Diesel exhaust gases disturb the flower location of bees

Nitrogen oxides decompose important fragrance components for the detection

Car exhaust © BMU / H.-G. Oed
Read out

Honeybees do not have it easy: in many regions, monocultures are running low on food, they are poisoned by pesticides and mites parasitize them and their brood. Now researchers have discovered another problem: Diesel exhaust makes it difficult for the yellow-black insects to find flowers. Because especially the nitrogen oxides in the exhaust decompose and change the flower scent so that the bees can no longer locate the flowers. This could have serious consequences for these important pollinators, the researchers warn in the journal "Scientific Reports".


Honey bees are eye and nose animals: From a distance, they are usually first guided by optical signals - the color and shape of a flower. Once they reach it, the smell comes into play: the bee registers the characteristic mix of chemicals that make up the fragrance of the flower and learns to associate it with its reward - the nectar and pollen. "Honeybees have a very sensitive sense of smell and an extraordinary ability to learn and retain new fragrances, " explains Tracey Newman of the University of Southampton, one of the two study leaders. Once the bee has noticed the fragrance cocktail of a flower variety, it uses it to track worthwhile flowers, even from a distance.

But what if something disturbs this fragrance location? This question was also asked by Newman and her colleagues. Their suspicion: The air pollution - and especially the exhaust gases of diesel vehicles - could disrupt the chemical orientation of the bees. "Air pollution is one of the most pervasive environmental influences of humans, " said the researchers. Despite catalytic converters and stricter emission standards, diesel exhaust is still one of the main components of air pollution. Above all, the nitrogen oxides contained in the exhaust are chemically very reactive. However, whether and how these emissions affect the honey bees and their fragrance location was previously unknown.

Fragrance components decomposed

In laboratory experiments, the researchers have now examined this more closely. For this they first built the typical scent cocktail of flowering rape from eight chemical compounds. They put this cocktail in two airtight containers and then introduced one of the two diesel exhaust gases. Using combined gas chromatography mass spectrometry, they subsequently determined the concentration of the eight fragrance components at regular intervals. The researchers carried out the same test with pure nitrogen oxides instead of diesel exhaust. display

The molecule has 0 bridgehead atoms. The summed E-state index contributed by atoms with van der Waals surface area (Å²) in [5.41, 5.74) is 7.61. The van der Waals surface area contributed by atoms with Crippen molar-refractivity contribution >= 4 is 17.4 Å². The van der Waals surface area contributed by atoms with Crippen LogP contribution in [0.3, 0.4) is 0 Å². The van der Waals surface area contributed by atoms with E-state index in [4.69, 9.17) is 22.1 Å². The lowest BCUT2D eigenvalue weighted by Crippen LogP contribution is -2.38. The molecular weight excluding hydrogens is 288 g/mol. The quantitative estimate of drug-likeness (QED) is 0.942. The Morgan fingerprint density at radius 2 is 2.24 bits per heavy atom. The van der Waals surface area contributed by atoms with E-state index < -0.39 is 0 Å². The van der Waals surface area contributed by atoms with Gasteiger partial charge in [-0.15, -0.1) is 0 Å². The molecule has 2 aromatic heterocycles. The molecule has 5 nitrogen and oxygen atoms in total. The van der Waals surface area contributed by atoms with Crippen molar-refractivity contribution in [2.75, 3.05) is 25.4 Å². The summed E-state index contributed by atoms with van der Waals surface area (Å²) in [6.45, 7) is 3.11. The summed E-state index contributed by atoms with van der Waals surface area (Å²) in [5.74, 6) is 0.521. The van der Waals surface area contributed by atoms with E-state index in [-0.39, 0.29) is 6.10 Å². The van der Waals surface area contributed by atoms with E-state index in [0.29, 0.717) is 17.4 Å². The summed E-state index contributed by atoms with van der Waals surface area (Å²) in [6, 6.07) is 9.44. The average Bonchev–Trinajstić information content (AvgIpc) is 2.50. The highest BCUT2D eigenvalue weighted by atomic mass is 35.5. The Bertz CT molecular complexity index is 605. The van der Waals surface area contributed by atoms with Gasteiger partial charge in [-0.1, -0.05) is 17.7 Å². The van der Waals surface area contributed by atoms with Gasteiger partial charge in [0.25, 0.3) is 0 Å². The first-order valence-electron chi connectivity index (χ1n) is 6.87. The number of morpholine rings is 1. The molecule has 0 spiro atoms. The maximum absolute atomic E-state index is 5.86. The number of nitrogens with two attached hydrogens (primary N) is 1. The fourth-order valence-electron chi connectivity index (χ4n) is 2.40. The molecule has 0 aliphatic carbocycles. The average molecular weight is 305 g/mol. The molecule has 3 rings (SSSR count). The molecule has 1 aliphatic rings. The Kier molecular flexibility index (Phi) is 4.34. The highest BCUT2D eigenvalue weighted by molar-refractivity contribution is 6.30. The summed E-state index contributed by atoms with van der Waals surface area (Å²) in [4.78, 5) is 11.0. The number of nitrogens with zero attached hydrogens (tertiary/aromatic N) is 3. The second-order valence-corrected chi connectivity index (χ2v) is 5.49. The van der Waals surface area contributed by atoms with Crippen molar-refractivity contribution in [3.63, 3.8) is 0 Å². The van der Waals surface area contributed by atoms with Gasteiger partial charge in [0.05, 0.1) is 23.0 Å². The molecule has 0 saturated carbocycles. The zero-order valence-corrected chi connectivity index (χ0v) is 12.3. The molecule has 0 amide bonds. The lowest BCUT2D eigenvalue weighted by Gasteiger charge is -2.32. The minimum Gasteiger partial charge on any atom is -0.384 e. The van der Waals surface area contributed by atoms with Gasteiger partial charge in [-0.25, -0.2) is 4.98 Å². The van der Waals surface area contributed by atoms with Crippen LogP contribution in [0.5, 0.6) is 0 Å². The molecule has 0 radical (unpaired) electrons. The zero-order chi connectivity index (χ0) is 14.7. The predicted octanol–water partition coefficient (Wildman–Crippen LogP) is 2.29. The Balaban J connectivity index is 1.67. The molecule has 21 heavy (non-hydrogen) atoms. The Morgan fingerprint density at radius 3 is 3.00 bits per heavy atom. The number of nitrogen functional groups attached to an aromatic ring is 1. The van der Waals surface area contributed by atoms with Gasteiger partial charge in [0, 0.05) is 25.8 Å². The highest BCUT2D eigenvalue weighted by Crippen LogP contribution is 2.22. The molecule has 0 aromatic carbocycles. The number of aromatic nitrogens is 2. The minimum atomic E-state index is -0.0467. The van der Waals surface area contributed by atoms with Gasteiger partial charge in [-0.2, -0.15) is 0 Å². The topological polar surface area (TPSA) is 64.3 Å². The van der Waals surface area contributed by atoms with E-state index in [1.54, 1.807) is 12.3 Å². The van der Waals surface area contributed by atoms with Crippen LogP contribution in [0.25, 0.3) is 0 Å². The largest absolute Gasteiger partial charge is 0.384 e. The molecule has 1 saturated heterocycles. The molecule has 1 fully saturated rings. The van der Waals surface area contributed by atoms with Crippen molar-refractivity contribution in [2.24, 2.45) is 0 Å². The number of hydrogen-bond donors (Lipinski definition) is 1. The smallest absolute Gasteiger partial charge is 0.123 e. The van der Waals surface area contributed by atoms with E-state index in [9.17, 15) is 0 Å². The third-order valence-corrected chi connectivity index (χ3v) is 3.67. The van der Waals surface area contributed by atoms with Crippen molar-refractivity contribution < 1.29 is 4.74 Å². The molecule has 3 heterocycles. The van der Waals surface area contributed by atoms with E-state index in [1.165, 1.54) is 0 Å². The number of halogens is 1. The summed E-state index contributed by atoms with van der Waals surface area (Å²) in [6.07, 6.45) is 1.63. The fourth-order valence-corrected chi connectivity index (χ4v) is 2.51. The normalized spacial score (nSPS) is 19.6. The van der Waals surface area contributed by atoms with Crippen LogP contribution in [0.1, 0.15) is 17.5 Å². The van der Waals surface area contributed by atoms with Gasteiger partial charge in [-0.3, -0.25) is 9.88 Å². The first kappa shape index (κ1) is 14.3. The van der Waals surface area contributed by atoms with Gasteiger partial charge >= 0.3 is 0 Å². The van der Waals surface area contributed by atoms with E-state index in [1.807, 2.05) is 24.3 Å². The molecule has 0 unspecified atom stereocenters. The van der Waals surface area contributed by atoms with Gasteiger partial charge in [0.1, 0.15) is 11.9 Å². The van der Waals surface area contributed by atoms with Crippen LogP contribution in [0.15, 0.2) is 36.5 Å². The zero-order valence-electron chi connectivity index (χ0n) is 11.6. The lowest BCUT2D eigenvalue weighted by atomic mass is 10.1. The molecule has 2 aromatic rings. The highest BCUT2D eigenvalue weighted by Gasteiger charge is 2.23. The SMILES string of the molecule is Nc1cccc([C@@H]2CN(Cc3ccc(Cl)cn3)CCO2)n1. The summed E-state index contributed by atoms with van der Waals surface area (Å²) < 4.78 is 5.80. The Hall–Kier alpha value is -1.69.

The result: in both cases, two components of the rape fragrance decomposed after just a few minutes. "They were no longer detectable in the diesel exhaust-polluted air, " the scientists report. Two more connections also decreased a bit later. Since this was the same in the exhaust gases as in the approach with only the nitrogen oxides, the researchers conclude that the reactive nitrogen oxides in the diesel exhaust gases, in particular, cause this disintegration of the fragrance molecules.

Bee no longer recognizes the scent of flowers

But what does this mean for the bees? To test this, the researchers did the smell test. They exposed honeybees either to the unaltered synthetic rape fragrance or to fragrance mixtures that lacked the components decomposed by the exhaust gases and nitrogen oxides. Then they watched as the insects reached out their mouths - usually a typical reaction to the enticing scent of blossoms. In the unchanged mix, the bees reacted as expected. But not in the mixtures, which lacked one or more components. Apparently the honeybees did not recognize these mixtures as a flower signal, the researchers conclude.

"Our results indicate that diesel exhaust changes the composition of flower perfumes - and that this does not affect the honey bee's odor detection, " states Newman. However, as bees rely on this form of location for effective collection flights, this could have serious consequences for the bees and their survival, the researchers warn. Given the great importance that honeybees have for the Best ubung important crops, this is not a trifle. (Scientific Reports, 2013; doi: 10.1038 / srep02779)

(Scientific Reports, 04.10.2013 - NPO)